Researchers at the University of Tokyo are using frog eggs to enhance what might seem like an unlikely element of robotics: olfactory sensing. By injecting the eggs with the DNA from various insects known for expressing keen senses of smell, the team was able to create a robotic nose that can detect molecules at levels as low as a few parts per billion.
Eggs from the African Clawed Frog have been used in research before to express olfactory receptors, but they had not been integrated into an electronic sniffing system like this. By injecting the eggs with DNA from fruit flies, silk moths, and diamond back moths, the bioengineers were able to coax the immature eggs into producing the olfactory sensors of those insects, which are known for their ability to detect specific gases and pheromones.
The eggs were then fitted between two electrodes, creating a sensor system that measured the current generated when certain molecules came in contact with the detector. Using a robotic mannequin that shakes its head to indicate a positive, the researchers demonstrated the sensors ability to detect moth pheromones with a high-degree of accuracy as well as to differentiate between very similar molecules.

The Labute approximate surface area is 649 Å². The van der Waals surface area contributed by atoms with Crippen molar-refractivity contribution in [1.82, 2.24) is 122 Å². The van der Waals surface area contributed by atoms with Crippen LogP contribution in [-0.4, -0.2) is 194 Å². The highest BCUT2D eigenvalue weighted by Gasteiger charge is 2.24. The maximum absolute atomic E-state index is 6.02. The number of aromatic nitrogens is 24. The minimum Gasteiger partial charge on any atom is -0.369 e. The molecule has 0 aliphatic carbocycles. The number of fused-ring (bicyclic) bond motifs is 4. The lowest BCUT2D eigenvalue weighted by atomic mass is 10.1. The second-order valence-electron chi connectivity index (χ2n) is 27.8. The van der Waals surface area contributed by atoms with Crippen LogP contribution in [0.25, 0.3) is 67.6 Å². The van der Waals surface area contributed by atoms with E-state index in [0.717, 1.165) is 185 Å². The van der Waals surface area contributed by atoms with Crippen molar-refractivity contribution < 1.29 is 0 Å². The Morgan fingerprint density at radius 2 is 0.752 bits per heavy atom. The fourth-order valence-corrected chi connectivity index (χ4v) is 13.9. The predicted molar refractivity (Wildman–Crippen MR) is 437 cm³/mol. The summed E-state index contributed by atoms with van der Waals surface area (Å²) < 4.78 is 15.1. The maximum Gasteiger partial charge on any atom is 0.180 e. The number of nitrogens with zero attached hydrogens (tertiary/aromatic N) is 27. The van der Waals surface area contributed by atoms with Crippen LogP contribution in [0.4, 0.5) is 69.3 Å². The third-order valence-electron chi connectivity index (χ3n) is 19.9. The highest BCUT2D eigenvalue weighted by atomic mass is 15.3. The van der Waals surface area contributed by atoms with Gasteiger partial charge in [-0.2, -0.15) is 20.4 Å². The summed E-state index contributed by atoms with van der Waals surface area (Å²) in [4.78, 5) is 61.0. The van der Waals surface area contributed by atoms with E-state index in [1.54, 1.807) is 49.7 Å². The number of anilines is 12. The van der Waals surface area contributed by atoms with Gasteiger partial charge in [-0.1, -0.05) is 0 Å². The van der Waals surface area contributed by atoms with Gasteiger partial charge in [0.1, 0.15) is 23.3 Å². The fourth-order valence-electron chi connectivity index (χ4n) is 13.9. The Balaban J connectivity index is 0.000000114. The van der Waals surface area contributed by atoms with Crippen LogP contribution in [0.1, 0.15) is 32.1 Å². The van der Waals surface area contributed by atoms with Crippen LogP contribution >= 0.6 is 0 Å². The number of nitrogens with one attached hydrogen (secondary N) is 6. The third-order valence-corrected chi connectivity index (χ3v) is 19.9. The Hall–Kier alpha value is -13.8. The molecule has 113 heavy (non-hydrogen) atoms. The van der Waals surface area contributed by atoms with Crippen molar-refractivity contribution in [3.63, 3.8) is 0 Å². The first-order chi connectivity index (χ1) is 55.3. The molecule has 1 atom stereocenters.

By contrast, the usual quartz rod sensors that vibrate when certain molecules come in contact with them are known for giving false positives and for being unable to differentiate between molecules of similar weight. Such a high-sensitivity detector could find uses in a range of technologies, from bomb-detectors to biomarker sensors.